Dr. Steffen Murau| steffenmurau.com

‘Macro-Financial Innovation in Times of Crisis: The Role of the Recovery and Resilience Facility in Transforming the Eurozone’s Monetary Architecture’ (with Friederike Reimer, Andrei Guter-Sandu, and Armin Haas)

The Recovery and Resilience Facility (RRF), introduced as EU’s main macro-financial response to the Covid-19 pandemic, has been hailed as Europe’s Hamiltonian moment and raised great expectations for future fiscal integration. Despite its promised radicality, the actual status of the RRF in the Eurozone architecture remains ambiguous. On the one hand, it is integrated into the EU budget and therefore can be understood as the biggest joint debt-financed program on the EU ‘Treasury’ balance sheet. On the other hand, the RRF’s status as a temporary extra-budgetary fund allows it to be read as yet another off-balance-sheet fiscal agency (OBFA) that allows policymakers to eschew fundamental questions about the EU’s future as a common fiscal space. Building on the emerging critical macro-finance literature, we scrutinise the radicality of the RRF and investigate how it transforms the Eurozone’s monetary architecture. First, we clarify the position of the RRF as an ‘institution’ within the Eurozone’s web of interlocking balance sheets. Second, we discuss the conceptualisation of RRF debt as ‘instruments’, looking at similarities and differences with sovereign bonds and their implications for the emergent EU Primary Dealer System. Finally, we look at the intersection with the central banking segment, discussing their potential to function as European safe asset and implications for TARGET2 balances. We argue that given the EU’s propensity for governing through OBFAs, the RRF can be read as auguring a form of ‘quiet radicality’ in the EU’s evolution.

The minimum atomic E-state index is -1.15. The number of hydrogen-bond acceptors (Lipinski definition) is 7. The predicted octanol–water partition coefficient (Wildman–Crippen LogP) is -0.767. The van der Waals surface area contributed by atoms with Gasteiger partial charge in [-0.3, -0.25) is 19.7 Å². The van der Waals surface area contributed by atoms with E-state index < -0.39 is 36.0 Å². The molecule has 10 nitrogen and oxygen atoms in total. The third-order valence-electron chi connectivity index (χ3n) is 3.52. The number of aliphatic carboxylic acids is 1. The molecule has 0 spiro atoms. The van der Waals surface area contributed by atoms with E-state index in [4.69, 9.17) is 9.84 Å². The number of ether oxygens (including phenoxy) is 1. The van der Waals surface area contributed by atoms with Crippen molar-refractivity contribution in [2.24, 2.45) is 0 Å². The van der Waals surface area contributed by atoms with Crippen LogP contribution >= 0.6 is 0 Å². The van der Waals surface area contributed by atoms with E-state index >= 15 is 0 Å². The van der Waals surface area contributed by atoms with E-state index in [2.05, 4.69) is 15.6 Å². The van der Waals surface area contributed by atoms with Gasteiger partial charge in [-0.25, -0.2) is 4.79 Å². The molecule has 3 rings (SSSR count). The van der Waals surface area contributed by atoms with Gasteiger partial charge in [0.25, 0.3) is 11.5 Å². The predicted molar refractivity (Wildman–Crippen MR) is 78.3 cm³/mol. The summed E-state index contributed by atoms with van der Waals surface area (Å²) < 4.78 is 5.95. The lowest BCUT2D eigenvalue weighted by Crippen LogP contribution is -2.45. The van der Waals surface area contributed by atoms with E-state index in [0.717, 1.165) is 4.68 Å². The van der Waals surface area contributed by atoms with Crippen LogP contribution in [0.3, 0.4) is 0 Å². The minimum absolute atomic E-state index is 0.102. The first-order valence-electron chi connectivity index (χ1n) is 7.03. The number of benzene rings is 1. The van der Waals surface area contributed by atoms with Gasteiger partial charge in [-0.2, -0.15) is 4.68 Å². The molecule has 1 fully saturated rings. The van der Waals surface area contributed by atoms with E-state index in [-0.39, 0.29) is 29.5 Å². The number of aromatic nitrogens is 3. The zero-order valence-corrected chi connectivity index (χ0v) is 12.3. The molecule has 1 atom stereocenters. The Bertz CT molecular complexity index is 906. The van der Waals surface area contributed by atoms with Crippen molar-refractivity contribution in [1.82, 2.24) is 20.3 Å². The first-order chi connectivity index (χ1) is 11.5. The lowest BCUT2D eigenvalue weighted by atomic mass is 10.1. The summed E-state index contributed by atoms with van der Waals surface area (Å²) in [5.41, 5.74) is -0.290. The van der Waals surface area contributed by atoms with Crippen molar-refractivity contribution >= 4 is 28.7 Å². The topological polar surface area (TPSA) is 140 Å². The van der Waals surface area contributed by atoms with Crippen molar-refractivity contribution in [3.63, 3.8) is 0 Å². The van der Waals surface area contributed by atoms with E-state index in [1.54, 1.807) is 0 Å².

Friederike Reimer, Global Climate Forum
Andrei Guter-Sandu, University of Bath
Armin Haas, Global Climate Forum, Berlin

Related articles

2023 | ‘Forging Monetary Unification through Novation. The TARGET System and the Politics of Central Banking in Europe’ (with Matteo Giordano), Socio-Economic Review

When Economic and Monetary Union became effective in January 1999, it remained unclear what accounting treatment to choose for claims and obligations that the Eurosystem’s National Central Banks (NCBs) incur against each other in the […]

Learn More

‘The Mefo Operation. A Macro-Financial Analysis of Hjalmar Schacht’s Shadow Money Scheme’ (with Armin Haas, Andrei Guter-Sandu, and Matteo Giordano)

In summer 1931, the collapse of two major banks pushed Germany into the nadir of its great depression. Large-scale credit creation programs were discussed but considered unfeasible due to the constrained macro-financial environment at the […]

Learn More

‘Encumbered Security. Conceptualizing Vertical and Horizontal Repos in the Euro Area’ (with Alexandru-Stefan Goghie and Matteo Giordano)

Despite the paramount centrality of repurchase agreements (repos) in today’s market-based finance regime, both conceptual and empirical questions about European repo markets are insufficiently explored as contradictory legal and accounting treatments make their on-balance-sheet representation […]

Learn More